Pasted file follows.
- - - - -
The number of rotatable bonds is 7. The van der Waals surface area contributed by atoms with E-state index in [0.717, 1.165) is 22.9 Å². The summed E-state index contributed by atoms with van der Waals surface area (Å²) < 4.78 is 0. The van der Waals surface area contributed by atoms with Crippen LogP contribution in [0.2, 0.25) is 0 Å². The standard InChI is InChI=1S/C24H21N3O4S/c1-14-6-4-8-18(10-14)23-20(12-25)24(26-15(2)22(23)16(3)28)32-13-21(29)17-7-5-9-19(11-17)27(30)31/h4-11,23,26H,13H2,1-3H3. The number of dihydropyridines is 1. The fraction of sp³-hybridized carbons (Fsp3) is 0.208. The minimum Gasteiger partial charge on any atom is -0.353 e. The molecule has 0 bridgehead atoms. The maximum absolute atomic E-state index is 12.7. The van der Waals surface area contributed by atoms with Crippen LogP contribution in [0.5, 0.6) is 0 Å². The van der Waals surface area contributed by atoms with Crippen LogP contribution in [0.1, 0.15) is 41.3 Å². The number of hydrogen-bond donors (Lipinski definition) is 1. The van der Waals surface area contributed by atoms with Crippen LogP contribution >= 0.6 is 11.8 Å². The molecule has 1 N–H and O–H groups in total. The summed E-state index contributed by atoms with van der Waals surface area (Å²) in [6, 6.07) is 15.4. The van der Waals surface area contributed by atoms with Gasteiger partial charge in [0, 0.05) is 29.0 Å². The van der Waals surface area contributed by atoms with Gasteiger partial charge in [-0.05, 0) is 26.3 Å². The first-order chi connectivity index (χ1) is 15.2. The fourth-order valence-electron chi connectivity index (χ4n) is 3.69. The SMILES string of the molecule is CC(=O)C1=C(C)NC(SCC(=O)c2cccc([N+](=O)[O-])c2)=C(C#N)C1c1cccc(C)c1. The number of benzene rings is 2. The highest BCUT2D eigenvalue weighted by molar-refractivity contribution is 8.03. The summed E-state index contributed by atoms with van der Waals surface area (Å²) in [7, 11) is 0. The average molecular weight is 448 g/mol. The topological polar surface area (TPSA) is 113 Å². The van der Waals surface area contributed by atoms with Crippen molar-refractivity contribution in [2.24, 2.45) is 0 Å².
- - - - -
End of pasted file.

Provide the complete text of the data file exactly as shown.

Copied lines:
The number of rotatable bonds is 7. The van der Waals surface area contributed by atoms with E-state index in [0.717, 1.165) is 22.9 Å². The summed E-state index contributed by atoms with van der Waals surface area (Å²) < 4.78 is 0. The van der Waals surface area contributed by atoms with Crippen LogP contribution in [0.2, 0.25) is 0 Å². The standard InChI is InChI=1S/C24H21N3O4S/c1-14-6-4-8-18(10-14)23-20(12-25)24(26-15(2)22(23)16(3)28)32-13-21(29)17-7-5-9-19(11-17)27(30)31/h4-11,23,26H,13H2,1-3H3. The number of dihydropyridines is 1. The fraction of sp³-hybridized carbons (Fsp3) is 0.208. The minimum Gasteiger partial charge on any atom is -0.353 e. The molecule has 0 bridgehead atoms. The maximum absolute atomic E-state index is 12.7. The van der Waals surface area contributed by atoms with Crippen LogP contribution in [0.5, 0.6) is 0 Å². The van der Waals surface area contributed by atoms with Crippen LogP contribution in [0.1, 0.15) is 41.3 Å². The number of hydrogen-bond donors (Lipinski definition) is 1. The van der Waals surface area contributed by atoms with Crippen LogP contribution >= 0.6 is 11.8 Å². The molecule has 1 N–H and O–H groups in total. The summed E-state index contributed by atoms with van der Waals surface area (Å²) in [6, 6.07) is 15.4. The van der Waals surface area contributed by atoms with Gasteiger partial charge in [0, 0.05) is 29.0 Å². The van der Waals surface area contributed by atoms with Gasteiger partial charge in [-0.05, 0) is 26.3 Å². The first-order chi connectivity index (χ1) is 15.2. The fourth-order valence-electron chi connectivity index (χ4n) is 3.69. The SMILES string of the molecule is CC(=O)C1=C(C)NC(SCC(=O)c2cccc([N+](=O)[O-])c2)=C(C#N)C1c1cccc(C)c1. The number of benzene rings is 2. The highest BCUT2D eigenvalue weighted by molar-refractivity contribution is 8.03. The summed E-state index contributed by atoms with van der Waals surface area (Å²) in [7, 11) is 0. The average molecular weight is 448 g/mol. The topological polar surface area (TPSA) is 113 Å². The van der Waals surface area contributed by atoms with Crippen molar-refractivity contribution in [2.24, 2.45) is 0 Å².